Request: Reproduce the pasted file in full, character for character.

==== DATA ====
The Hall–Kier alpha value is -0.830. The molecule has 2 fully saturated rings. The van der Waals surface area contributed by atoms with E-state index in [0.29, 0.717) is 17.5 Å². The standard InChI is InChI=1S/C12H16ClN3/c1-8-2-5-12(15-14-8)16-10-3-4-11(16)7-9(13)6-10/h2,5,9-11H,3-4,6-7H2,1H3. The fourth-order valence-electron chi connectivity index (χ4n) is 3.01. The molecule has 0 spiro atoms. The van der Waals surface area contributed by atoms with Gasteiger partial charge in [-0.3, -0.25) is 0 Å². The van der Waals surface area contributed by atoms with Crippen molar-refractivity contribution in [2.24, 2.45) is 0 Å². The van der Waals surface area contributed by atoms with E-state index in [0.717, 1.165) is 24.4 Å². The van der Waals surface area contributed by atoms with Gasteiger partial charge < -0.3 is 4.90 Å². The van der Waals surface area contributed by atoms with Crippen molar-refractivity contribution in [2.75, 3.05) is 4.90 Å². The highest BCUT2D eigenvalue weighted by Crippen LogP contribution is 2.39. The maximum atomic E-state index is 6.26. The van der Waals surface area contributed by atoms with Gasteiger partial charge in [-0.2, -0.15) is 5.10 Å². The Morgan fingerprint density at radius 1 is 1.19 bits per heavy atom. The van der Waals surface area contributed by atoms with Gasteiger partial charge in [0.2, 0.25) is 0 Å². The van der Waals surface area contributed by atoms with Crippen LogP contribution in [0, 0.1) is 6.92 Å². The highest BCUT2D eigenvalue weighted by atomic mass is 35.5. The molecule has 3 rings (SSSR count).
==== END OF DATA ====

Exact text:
The Hall–Kier alpha value is -0.830. The molecule has 2 fully saturated rings. The van der Waals surface area contributed by atoms with E-state index in [0.29, 0.717) is 17.5 Å². The standard InChI is InChI=1S/C12H16ClN3/c1-8-2-5-12(15-14-8)16-10-3-4-11(16)7-9(13)6-10/h2,5,9-11H,3-4,6-7H2,1H3. The fourth-order valence-electron chi connectivity index (χ4n) is 3.01. The molecule has 0 spiro atoms. The van der Waals surface area contributed by atoms with Gasteiger partial charge in [-0.3, -0.25) is 0 Å². The van der Waals surface area contributed by atoms with Crippen molar-refractivity contribution in [2.24, 2.45) is 0 Å². The van der Waals surface area contributed by atoms with E-state index in [0.717, 1.165) is 24.4 Å². The van der Waals surface area contributed by atoms with Gasteiger partial charge < -0.3 is 4.90 Å². The van der Waals surface area contributed by atoms with Crippen molar-refractivity contribution in [2.75, 3.05) is 4.90 Å². The highest BCUT2D eigenvalue weighted by Crippen LogP contribution is 2.39. The maximum atomic E-state index is 6.26. The van der Waals surface area contributed by atoms with Gasteiger partial charge in [-0.2, -0.15) is 5.10 Å². The Morgan fingerprint density at radius 1 is 1.19 bits per heavy atom. The van der Waals surface area contributed by atoms with Gasteiger partial charge in [0.2, 0.25) is 0 Å². The van der Waals surface area contributed by atoms with Crippen LogP contribution in [0, 0.1) is 6.92 Å². The highest BCUT2D eigenvalue weighted by atomic mass is 35.5. The molecule has 3 rings (SSSR count).